The Darwin core (underlying UNIX-like system) is more or less the same code base (with some differences) adapted for ARM architecture. Higher OS layers (e.g. Cocoa Touch), while probably do share some code with their desktop counterpart, are specifically written for the iPhone platform which is significantly different from desktop in terms of screen size, processing power, storage and most importantly, user interface.
I disagree that UI is a completely different library though. While it's a separate set of APIs (
UIKit in iPhone OS and
AppKit in Mac OS X), the fundamental ideas are pretty much the same and are coming from their NeXTSTEP heritage. Core Audio is very similar on the surface to its desktop version but I guess the implementation might have some hardware optimizations to better suit iPhone hardware and usage scenarios. Networking is handled at the low level by Darwin which is the same across both OSes and at higher level by Cocoa APIs which is also pretty much identical.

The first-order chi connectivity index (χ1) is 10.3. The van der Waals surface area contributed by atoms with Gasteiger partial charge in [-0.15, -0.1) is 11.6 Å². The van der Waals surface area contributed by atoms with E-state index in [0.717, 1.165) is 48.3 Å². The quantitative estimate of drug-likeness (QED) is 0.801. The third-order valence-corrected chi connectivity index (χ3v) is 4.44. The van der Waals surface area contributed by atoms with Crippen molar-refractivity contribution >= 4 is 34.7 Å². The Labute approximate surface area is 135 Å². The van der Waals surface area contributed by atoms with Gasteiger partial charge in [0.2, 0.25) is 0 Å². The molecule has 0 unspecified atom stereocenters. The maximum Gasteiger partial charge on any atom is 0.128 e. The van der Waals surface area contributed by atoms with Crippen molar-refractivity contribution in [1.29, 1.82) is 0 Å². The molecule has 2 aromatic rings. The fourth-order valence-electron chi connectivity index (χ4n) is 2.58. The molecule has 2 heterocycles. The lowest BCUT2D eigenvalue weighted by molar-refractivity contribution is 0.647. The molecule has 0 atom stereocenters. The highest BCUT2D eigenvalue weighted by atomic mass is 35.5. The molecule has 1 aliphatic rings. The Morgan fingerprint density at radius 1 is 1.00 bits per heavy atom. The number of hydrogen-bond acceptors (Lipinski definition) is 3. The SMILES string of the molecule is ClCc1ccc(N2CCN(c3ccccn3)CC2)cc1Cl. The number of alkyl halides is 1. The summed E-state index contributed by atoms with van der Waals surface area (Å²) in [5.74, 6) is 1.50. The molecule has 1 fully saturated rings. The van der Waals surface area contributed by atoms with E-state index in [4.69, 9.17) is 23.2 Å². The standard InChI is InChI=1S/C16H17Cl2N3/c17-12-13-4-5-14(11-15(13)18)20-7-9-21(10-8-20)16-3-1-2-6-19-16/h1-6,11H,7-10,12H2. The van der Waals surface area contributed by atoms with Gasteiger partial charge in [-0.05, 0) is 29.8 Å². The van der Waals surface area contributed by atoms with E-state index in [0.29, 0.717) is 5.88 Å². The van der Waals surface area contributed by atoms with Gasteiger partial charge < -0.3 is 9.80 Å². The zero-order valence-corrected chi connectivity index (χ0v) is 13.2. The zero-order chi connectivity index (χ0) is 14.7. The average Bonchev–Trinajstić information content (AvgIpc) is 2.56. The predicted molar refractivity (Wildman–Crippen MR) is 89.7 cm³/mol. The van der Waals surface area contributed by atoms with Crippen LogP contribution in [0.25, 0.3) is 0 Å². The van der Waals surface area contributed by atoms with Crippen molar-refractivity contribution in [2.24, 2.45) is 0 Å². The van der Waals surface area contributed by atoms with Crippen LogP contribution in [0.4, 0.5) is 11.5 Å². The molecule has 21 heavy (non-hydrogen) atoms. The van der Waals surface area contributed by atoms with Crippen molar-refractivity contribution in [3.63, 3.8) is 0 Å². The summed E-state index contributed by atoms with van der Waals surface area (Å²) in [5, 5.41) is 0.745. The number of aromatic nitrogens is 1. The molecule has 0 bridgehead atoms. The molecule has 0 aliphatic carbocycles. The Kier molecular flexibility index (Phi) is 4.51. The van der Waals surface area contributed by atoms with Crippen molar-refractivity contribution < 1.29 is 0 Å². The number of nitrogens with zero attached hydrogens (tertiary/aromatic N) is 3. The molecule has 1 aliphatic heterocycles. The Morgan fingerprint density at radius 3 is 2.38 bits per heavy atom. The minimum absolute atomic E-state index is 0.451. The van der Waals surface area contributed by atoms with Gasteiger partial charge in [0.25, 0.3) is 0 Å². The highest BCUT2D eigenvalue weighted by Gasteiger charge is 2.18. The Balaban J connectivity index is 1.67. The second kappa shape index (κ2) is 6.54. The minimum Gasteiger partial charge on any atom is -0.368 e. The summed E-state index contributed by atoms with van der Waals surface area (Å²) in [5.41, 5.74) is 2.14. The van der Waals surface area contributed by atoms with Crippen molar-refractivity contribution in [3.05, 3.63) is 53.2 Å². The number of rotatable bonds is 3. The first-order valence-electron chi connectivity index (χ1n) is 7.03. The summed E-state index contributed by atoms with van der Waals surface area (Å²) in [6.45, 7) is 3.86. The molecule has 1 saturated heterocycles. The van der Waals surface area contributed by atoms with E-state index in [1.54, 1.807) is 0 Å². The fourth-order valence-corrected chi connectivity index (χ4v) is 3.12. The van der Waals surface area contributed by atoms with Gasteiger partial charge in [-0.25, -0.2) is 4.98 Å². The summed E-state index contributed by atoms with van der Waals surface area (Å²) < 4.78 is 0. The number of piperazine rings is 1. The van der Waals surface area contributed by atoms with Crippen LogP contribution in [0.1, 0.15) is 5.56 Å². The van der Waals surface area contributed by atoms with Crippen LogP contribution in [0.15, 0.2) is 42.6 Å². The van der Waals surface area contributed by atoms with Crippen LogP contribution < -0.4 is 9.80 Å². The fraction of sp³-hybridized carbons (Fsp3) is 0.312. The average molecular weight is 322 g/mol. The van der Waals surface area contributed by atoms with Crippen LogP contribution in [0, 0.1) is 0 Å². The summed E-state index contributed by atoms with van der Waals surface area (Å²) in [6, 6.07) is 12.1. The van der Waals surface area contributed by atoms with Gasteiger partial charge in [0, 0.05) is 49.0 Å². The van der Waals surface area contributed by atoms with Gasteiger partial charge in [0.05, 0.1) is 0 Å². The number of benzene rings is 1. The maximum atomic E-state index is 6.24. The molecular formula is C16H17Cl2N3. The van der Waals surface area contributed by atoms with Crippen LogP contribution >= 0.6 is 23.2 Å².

Personally, I think iPhone OS is "Mobile Leopard" as much as it made sense. While Windows Embedded CE is more similar to desktop Windows at the API level, the underlying core is very different. In that sense, Mac OS X and iPhone OS are much more similar. However, it didn't make sense to use an identical set of UI APIs for both as their characteristics are very different at that level. They didn't want to sacrifice iPhone UI at any cost. It wasn't supposed to bring a desktop experience to the phone but to create a great experience really suited for such a device. I believe iPhone has succeeded in reaching that goal so Apple has made the correct decision in going with this route ;)